(Memphis) - Carey Lohrenz was one of the first female fighter pilots to fly F-14s in the U.S. Navy.
"So I was on the front and from that you have to be able to be fearless about things," she said.
Lohrenz said women have been fearless in the air and on the ground for years.
"Like it or not, the reality of it is women have been on the ground and in combat they just haven't been getting the on paper credit for it and haven't been promoted," she said.
Lohrenz said 250,000 women have served in Iraq and Afghanistan. More than 800 women were wounded and at least 130 have died.
But many of those servicewomen were serving under a temporary billet, which means while they were fighting on the ground they didn't get the credit on paper.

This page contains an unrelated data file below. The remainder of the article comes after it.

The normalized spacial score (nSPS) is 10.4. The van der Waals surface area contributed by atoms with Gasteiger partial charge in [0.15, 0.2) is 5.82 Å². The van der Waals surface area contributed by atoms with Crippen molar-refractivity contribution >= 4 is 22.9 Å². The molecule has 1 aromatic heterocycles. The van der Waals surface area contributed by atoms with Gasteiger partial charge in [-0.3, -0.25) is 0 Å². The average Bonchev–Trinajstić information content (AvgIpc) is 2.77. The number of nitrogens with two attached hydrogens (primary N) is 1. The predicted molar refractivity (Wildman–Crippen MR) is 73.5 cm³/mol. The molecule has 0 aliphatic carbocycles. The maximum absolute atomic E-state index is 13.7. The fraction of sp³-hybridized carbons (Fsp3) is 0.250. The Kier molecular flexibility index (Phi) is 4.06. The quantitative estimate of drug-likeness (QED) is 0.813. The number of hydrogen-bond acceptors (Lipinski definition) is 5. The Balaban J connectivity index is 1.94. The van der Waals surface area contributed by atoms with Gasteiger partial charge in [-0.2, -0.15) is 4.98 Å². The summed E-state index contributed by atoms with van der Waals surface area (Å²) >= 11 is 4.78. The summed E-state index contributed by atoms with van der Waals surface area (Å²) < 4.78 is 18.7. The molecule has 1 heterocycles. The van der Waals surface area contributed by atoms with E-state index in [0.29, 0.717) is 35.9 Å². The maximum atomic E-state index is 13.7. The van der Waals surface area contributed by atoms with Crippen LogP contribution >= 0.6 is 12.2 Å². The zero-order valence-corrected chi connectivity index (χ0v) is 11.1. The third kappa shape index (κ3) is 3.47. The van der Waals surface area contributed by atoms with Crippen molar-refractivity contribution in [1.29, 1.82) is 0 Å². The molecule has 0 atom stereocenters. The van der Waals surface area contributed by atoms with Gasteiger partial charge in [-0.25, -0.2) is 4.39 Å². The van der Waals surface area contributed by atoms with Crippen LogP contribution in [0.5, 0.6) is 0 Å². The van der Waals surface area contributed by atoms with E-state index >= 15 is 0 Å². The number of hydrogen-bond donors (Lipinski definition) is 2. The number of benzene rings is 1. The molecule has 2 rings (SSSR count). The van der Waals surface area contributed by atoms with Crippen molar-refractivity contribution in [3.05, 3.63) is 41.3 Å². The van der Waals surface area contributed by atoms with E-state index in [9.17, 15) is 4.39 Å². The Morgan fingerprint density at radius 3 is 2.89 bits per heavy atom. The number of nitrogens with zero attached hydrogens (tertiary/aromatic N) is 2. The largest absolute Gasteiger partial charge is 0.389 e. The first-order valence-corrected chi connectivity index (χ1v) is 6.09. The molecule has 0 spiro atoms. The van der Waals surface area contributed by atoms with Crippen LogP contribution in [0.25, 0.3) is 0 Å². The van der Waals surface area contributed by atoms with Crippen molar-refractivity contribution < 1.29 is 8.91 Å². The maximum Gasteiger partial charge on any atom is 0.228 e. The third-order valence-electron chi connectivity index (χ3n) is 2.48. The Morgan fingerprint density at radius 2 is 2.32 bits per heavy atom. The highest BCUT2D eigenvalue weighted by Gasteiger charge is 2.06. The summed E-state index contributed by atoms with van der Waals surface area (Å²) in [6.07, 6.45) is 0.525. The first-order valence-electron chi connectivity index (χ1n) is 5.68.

"So you have women that are out there doing the job serving professionally, but when it comes time to be promoted into those leadership positions they're out of the running for it because they don't have the technical designation."
Back in November, four servicewomen along with the American Civil Liberties Union sued the Pentagon over the combat exclusion policy.
Now that policy will be lifted opening front-line positions to women.
"I think its fantastic and I think it's a long time coming," she said. "We've set aside this whole pool of very capable candidates, but because they showed up as women we weren't able to promote them to the leadership positions where we need them to be leading."
Most of the 200,000 jobs that will open to woman are primarily in the army and marines. The military will have until May to draw up a plan for opening all units to women and until the end of 2015 to actually implement it.